Ruby Chow

Portrait of Ruby Chow by Violet Depintrix
Portrait of Ruby Chow by Violet Depintrix, CC BY-NC


by Melinda Sandstedt

Ruby Chow was born in 1920 in Seattle, Washington to Chinese immigrants. She was the eldest daughter of 10 children, eventually dropping out of high school during the Great Depression to help support her family. At 17, she moved to New York City where she worked as a waitress at a gay bar, an experience which left her with considerable empathy for the gay community. She also met Ping Chow, a member of a Chinese opera company; in 1943 they married and moved back to Seattle.

In 1948, they bought an old mansion that was converted into a restaurant. They opened Ruby Chow’s Restaurant, the first Chinese restaurant outside of Chinatown. Chow acted as hostess while her husband was the chef. The restaurant was an overnight success, quickly becoming a magnet for politicians, CEOs, and local celebrities. Many young Chinese in need of work also passed through the restaurant over the years, one of them being Bruce Lee, whose father was an old friend of Ruby’s husband.

Although Chow enjoyed quick success and popularity, the relations between Chinatown and the rest of the community were still infected with racism and ignorance. Chow and her husband began a campaign to demystify Chinese culture by inviting the general public to Chinese New Year celebrations and other events, making the culture more widely accepted in predominantly-white Seattle. She also pressed local governments and schools to add more people of color to their boards and commissions, and helped form the Chinese Parents Service Organization to raise funds for public services.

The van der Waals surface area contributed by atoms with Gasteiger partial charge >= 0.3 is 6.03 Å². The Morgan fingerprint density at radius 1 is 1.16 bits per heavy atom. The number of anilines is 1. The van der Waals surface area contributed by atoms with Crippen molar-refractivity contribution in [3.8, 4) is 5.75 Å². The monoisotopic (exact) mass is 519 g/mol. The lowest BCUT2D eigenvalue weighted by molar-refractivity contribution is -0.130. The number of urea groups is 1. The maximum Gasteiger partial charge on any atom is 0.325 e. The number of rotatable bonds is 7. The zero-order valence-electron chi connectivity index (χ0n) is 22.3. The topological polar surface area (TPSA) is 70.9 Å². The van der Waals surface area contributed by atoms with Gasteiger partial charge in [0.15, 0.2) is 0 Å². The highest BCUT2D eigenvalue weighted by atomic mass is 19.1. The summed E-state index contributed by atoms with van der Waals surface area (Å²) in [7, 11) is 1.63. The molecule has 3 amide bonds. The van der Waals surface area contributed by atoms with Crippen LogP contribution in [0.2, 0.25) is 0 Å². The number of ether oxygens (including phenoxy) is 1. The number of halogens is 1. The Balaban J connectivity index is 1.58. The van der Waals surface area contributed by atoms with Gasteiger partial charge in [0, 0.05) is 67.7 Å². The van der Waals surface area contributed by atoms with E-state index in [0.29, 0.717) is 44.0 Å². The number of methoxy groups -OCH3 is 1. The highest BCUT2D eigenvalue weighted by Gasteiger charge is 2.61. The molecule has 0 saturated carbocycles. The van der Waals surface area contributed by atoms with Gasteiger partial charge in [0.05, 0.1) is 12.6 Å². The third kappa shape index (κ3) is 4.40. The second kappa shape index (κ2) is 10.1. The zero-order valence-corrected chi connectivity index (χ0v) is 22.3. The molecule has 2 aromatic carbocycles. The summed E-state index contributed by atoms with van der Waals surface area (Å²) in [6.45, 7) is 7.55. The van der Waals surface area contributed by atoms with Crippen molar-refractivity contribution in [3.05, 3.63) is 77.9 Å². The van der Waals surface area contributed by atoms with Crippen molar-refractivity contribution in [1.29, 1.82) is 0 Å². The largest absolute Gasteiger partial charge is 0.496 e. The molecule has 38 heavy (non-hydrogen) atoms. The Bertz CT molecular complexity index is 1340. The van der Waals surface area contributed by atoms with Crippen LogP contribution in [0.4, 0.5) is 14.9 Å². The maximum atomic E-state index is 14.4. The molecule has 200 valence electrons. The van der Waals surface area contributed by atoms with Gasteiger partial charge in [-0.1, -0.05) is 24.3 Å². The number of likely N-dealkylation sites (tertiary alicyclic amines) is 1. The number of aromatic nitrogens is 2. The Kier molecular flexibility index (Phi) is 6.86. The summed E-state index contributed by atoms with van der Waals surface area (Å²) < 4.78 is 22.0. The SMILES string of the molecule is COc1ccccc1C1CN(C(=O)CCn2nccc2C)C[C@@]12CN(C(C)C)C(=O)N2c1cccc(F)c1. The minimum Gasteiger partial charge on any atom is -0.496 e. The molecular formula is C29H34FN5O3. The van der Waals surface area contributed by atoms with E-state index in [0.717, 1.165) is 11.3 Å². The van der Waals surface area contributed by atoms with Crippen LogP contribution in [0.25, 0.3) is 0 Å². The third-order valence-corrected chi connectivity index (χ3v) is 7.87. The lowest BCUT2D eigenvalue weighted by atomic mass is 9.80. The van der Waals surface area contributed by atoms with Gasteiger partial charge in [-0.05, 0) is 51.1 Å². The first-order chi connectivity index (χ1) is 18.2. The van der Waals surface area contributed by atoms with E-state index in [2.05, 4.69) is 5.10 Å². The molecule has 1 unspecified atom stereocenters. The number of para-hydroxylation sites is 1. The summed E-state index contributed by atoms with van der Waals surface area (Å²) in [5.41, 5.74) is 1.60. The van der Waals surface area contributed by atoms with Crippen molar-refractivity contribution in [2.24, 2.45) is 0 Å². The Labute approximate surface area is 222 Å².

After years of civic service alongside her restaurant business, Chow decided to run for the King County Council 5th District seat in 1973. Although initially unsure of which political party to support, she later said, “I felt that I belonged in the Democratic Party because it is more people-oriented. I discovered I had been a Democrat all my life and hadn’t realized it.” Chow won the seat by 220 votes, becoming the first Asian American elected to the King County Council.

As one of the first people of color in the county government, she was dedicated to helping her constituents, particularly immigrants. She lobbied the Seattle School Superintendent to institute a bilingual program to accelerate English proficiency for immigrant children, and also focused on human services and health needs, drug and alcohol services, and low-income housing.

The Chows leased Ruby Chow’s Restaurant in 1979 and retired from the business. In 1984, Chow announced that her third County Council term would be her last, however, her passion for activism and community service lives on through her children. Inspired by their mother’s dedication and tenacity, they too went on to work in public service.


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